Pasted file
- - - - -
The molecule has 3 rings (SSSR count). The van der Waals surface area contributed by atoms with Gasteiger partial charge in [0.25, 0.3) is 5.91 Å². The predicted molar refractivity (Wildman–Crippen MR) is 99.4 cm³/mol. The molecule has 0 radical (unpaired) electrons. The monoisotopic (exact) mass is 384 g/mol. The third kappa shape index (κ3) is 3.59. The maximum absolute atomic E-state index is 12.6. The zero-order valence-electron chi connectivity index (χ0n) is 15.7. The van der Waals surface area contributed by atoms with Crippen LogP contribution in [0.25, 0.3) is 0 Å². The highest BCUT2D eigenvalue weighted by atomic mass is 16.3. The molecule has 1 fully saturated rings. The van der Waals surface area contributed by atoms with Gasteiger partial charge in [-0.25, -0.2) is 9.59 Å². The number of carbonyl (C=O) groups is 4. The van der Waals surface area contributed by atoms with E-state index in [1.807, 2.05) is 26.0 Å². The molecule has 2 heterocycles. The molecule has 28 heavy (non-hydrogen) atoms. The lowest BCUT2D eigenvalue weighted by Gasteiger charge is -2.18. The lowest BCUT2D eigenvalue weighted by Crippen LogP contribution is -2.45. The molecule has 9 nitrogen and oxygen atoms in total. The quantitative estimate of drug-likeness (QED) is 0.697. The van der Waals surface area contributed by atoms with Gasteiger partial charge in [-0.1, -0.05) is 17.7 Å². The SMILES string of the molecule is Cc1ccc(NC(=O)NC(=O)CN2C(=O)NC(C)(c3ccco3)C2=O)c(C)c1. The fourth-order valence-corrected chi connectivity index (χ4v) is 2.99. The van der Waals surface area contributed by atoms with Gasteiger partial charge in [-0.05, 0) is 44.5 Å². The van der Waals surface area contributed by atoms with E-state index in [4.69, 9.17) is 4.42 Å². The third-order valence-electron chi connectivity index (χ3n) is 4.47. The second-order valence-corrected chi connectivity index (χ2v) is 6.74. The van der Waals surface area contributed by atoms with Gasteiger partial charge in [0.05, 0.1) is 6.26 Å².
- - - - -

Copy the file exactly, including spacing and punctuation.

The molecule has 3 rings (SSSR count). The van der Waals surface area contributed by atoms with Gasteiger partial charge in [0.25, 0.3) is 5.91 Å². The predicted molar refractivity (Wildman–Crippen MR) is 99.4 cm³/mol. The molecule has 0 radical (unpaired) electrons. The monoisotopic (exact) mass is 384 g/mol. The third kappa shape index (κ3) is 3.59. The maximum absolute atomic E-state index is 12.6. The zero-order valence-electron chi connectivity index (χ0n) is 15.7. The van der Waals surface area contributed by atoms with Crippen LogP contribution in [0.25, 0.3) is 0 Å². The highest BCUT2D eigenvalue weighted by atomic mass is 16.3. The molecule has 1 fully saturated rings. The van der Waals surface area contributed by atoms with Gasteiger partial charge in [-0.25, -0.2) is 9.59 Å². The number of carbonyl (C=O) groups is 4. The van der Waals surface area contributed by atoms with E-state index in [1.807, 2.05) is 26.0 Å². The molecule has 2 heterocycles. The molecule has 28 heavy (non-hydrogen) atoms. The lowest BCUT2D eigenvalue weighted by Gasteiger charge is -2.18. The lowest BCUT2D eigenvalue weighted by Crippen LogP contribution is -2.45. The molecule has 9 nitrogen and oxygen atoms in total. The quantitative estimate of drug-likeness (QED) is 0.697. The van der Waals surface area contributed by atoms with Gasteiger partial charge in [-0.1, -0.05) is 17.7 Å². The SMILES string of the molecule is Cc1ccc(NC(=O)NC(=O)CN2C(=O)NC(C)(c3ccco3)C2=O)c(C)c1. The fourth-order valence-corrected chi connectivity index (χ4v) is 2.99. The van der Waals surface area contributed by atoms with Gasteiger partial charge in [-0.05, 0) is 44.5 Å². The van der Waals surface area contributed by atoms with E-state index in [4.69, 9.17) is 4.42 Å². The third-order valence-electron chi connectivity index (χ3n) is 4.47. The second-order valence-corrected chi connectivity index (χ2v) is 6.74. The van der Waals surface area contributed by atoms with Gasteiger partial charge in [0.05, 0.1) is 6.26 Å².